First glance: Space and safety, but what about styling?
So it's no surprise that safety is one of the highest priorities for the new Elantra. Like the newest versions of the Honda Civic and Nissan Sentra, the Elantra offers front seat-mounted torso airbags and roof-mounted side curtain airbags for front and rear seats (link goes to photo) as standard. Antilock brakes are also standard fare, and while most competitors come with disc brakes in front and drum brakes at the rear, the Elantra comes with four-wheel-discs, which offer better braking performance in the rain.
If there's one place the Elantra comes up short, it's styling. The car actually has some rather nice details, but unless the light hits the car just right you probably won't notice the swoopy character line that runs from nose to tail. At first glance the Elantra looks rental-car anonymous, and the taillights, which bear more than a passing resemblance to those of the old Ford Contour, don't do the rear view any favors. I saw the Elantra in a variety of colors and none seemed to bring out the Elantra's well-hidden beauty.
In the Driver's Seat: A budget-priced car you can live with
My fellow journalists and I found the Elantra comfortable for drivers short and tall, though I would have liked a telescope (in-and-out) adjustment on the steering column -- for reasons I can't fathom, it's standard on all versions but the base-model GLS I drove. The controls and switches had the high-quality feel normally associated with Japanese cars, and the Elantra has so many bins and cubbies that I suspect one of its interior designers has a storage-space fetish.
The Elantra is particularly kind to back seat passengers. Three shingle-style headerests provide adequate whiplash protection and slide down out of the driver's view when not in use. Parents will like the child seat tethers at all three seating locations, and adult passengers will appreciate the center armrest with integrated cupholders, a rare find in a budget-priced car.
The $13,995 Elantra GLS comes with the aforementioned safety equipment plus power windows, power locks, heated power mirrors, keyless entry and alarm, but does not include air conditioning or a stereo. Those features are optional on the GLS and included on the $16,295 Elantra SE, along with alloy wheels, XM satellite radio, Bluetooth phone compatibility, leather-wrapped steering wheel and shifter, and cruise control. $1,000 more buys the Elantra Limited with heated leather seats.
On the Road: Joy, oh, joy!
The new Elantra is powered by Hyundai's familiar 4-cylinder 2-liter Beta engine with 138 hp and 136 lb-ft of torque. Most of my seat time was in a 5-speed manual Elantra. The shifter is clunky but precise and the light clutch makes it easy to drive in stop-and-go traffic. Hyundai claims 0 to 60 in a decent 8.8 seconds for the stick-shift. In real-world driving I found plenty of power for hills and freeway merges.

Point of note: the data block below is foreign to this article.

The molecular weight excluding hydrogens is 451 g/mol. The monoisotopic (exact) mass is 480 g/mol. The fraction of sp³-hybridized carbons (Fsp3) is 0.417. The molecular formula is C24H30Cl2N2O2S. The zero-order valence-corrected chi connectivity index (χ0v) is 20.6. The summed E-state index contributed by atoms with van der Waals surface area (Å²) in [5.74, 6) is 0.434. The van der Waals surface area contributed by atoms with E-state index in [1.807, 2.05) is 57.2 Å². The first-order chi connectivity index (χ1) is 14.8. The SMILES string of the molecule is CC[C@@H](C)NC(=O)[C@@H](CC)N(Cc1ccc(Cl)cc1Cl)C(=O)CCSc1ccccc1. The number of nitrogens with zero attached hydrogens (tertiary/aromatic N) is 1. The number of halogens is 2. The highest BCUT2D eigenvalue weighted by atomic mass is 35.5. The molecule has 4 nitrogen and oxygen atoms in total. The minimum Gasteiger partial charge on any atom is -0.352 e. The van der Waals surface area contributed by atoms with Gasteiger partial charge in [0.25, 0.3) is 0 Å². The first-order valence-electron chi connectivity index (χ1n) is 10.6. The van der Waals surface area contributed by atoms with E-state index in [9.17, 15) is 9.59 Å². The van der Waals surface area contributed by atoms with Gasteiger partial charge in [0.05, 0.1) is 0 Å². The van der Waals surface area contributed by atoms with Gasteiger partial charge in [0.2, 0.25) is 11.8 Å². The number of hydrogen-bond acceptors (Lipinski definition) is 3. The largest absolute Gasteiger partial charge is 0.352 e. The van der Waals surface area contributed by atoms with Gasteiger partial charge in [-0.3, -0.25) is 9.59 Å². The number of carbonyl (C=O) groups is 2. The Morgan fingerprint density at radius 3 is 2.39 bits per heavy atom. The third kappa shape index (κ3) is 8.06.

I took a short drive in an Elantra with the optional four-speed automatic. The new continuously variable valve timing system helped make the engine feel nice and snappy off the line, but I quickly ran into situations where 2nd gear was too low and 3rd was too high. The Honda Civic's 5-speed automatic and the Nissan Sentra and Versa's CVT offer more flexibility in situations like these.
On the bright side, Hyundai targeted MPG, particularly on the automatic models. Through a variety of improvements -- from driving the power-steering equipment with an electric motor rather than the engine (0.68 MPG) to lowering the engine's idle speed (0.24 MPG) -- EPA estimated fuel economy for automatic Elantras was increased by 4 MPG on both city and highway cycles. EPA estimates are 28/36 for both manual and automatic, respectably close to the automatic Civic's 30/40. Automatic cars sold in CA, MA, ME, NY and VT have slightly less power but qualify as PZEVs (Partial Zero Emissions Vehicles).
Journey's End: Elantra runs with the pack - but the pack is pulling ahead
What the Elantra lacks is pizzazz. How important is pizzazz in an economy car? Well, take a look at the latest versions of the Honda Civic and Nissan Sentra. Both cars take styling seriously, and the Civic's innovative interior is in a league all its own. The Elantra has some nice curves, but they manage to stay hidden under the paintwork. Inside it's simple and functional but very conventional. Styling-wise the Elantra trails behind with the Toyota Corolla, along with second-fiddlers like the Mitsubishi Lancer and Chevrolet Cobalt, all cars that are functional but frumpy. Granted, the Elantra could find worse company to hang out with, but with the Corolla and Lancer rumored for radical redesigns in 2008, it's going to get lonely back there.
Shame, 'cause under the sheetmetal is a wonderful car that's quiet, economical, safe and enjoyable to drive, and good enough to elbow its way into the Big Three's territory. Let's hope the buying public will be able to see past Elantra's humble exterior and appreciate the beauty within.